Lifeways

Archaeological Mitigations

Historical Resources Impact Mitigation (HRIM), or more simply, mitigation, typically refers to the excavation of archaeological sites in the Province. Such mitigation studies may also involve the detailed mapping of sites such as tipi rings or historic buildings, collections of surface artifacts, or detailed historical studies.

If Alberta Culture and Community Spirit requires mitigation excavations as the result of previous Historical Resources Impact Assessment (HRIA) work, they are generally undertaken under a separate permit. Field studies must be completed before the development can proceed. These excavations entail what most people think about when it comes to archaeology: a crew of varying size is mobilized to excavate a site in a timely and efficient manner using hand tools such as shovels and trowels; sediments are most typically screened to collect artifacts, often consisting of stone tools (such as arrowheads and the waste flakes resulting from their production), faunal remains (bones of hunted and processed animals), stones heated to boil water, sherds of pottery, or historic artifacts. Mitigation allows the collection of information that would otherwise be lost if the site was destroyed without study.

Sometimes, depending on the nature and significance of a site, ACCS requires mitigation be undertaken in two excavation stages. The results of the first stage determine the requirements for the second and final stage, and will be communicated to ACCS through either a letter report or an interim report prepared by the consulting archaeologist. This report goes through the review process and a further letter is issued by ACCS setting out the final requirements for the second stage of mitigation.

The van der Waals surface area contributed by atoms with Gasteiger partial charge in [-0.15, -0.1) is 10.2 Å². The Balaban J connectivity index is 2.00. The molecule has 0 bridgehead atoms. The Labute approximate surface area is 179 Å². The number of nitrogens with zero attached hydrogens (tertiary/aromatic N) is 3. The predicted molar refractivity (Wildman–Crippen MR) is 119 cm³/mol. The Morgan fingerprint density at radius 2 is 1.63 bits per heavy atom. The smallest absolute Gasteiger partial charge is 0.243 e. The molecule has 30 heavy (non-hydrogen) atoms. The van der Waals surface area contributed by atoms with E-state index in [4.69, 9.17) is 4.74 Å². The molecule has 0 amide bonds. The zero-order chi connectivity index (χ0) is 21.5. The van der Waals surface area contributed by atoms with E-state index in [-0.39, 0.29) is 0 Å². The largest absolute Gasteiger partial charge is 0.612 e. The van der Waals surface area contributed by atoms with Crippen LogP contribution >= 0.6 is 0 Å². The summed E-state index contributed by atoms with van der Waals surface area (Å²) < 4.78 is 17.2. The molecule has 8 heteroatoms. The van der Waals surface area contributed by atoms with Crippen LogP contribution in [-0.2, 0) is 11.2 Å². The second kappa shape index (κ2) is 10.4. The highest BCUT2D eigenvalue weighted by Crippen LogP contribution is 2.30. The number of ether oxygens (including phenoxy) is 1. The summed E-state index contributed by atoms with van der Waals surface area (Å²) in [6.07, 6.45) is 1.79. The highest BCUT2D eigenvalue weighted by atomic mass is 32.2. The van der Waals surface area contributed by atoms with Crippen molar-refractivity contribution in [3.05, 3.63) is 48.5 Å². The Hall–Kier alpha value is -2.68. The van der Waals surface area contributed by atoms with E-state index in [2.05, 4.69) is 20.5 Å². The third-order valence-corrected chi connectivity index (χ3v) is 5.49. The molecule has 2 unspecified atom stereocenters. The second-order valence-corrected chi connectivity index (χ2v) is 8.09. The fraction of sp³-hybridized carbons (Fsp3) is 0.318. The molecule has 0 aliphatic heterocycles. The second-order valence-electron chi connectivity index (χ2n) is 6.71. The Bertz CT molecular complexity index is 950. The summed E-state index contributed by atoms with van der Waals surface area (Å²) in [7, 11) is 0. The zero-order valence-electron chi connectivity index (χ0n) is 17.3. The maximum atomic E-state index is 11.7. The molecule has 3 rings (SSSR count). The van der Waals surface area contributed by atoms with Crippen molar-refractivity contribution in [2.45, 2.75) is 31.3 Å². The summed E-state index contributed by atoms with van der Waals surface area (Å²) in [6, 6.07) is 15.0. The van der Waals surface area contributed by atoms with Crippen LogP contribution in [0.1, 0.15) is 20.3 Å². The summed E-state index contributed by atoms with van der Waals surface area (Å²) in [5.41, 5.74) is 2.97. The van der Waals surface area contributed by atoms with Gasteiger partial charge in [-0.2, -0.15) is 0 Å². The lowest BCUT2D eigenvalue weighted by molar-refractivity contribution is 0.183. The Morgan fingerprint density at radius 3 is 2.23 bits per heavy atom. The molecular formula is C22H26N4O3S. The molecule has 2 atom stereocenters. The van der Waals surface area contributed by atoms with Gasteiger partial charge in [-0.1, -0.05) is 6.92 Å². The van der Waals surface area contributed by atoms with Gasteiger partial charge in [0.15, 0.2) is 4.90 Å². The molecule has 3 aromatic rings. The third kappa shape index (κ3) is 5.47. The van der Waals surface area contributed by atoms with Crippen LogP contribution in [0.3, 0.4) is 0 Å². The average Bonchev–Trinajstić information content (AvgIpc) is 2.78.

The results from these excavations require some time to describe and analyse, a process involving detailed technical studies of artifacts, spatial distributions of the excavated materials and oftentimes specialized types of analyses including radiocarbon dating, blood residue analysis or obsidian sourcing studies. Excavations can take one month to complete and another 8 months for the resulting report. The report is often completed sometime after the development project has proceeded. In this case, an interim letter report by the consulting archaeologist will often be prepared and forwarded to ACCS at the close of the field studies advising ACCS that their requirements have been completed and requesting final clearance for the project.

Final Mitigative Excavation Reports will describe the full results of ACCS’s requirements. They will include a complete description, analysis, and interpretation of archaeological materials recovered based on standards established by the ASA. At the conclusion of the reporting process all collected materials are catalogued and submitted to the Royal Alberta Museum, which acts as a repository and permanent curatorial facility. The intent of mitigative reports is to provide professional-level descriptions and interpretations of sites in order to compensate for the loss of these as a result of proposed developments. Mitigative reports range from 20 to over 1000 pages and are a primary source of knowledge for the archaeology of the Province.

 

An excavated tipi ring near Calgary.
An excavated tipi ring near Calgary
An ancient hearth feature, or fire pit, excavated in Alberta.
An ancient hearth feature, or fire pit, excavated in Alberta.
Laboratory analyses are completed for all artifacts.
Laboratory analyses are completed for all artifacts.

 

Did you know that...

The community of Crestmont has been the focus of community living for more than 7,000 years? A large concentration of archaeological sites have been identified and excavated along the slopes and the most recent sites have metal arrow heads associated with them.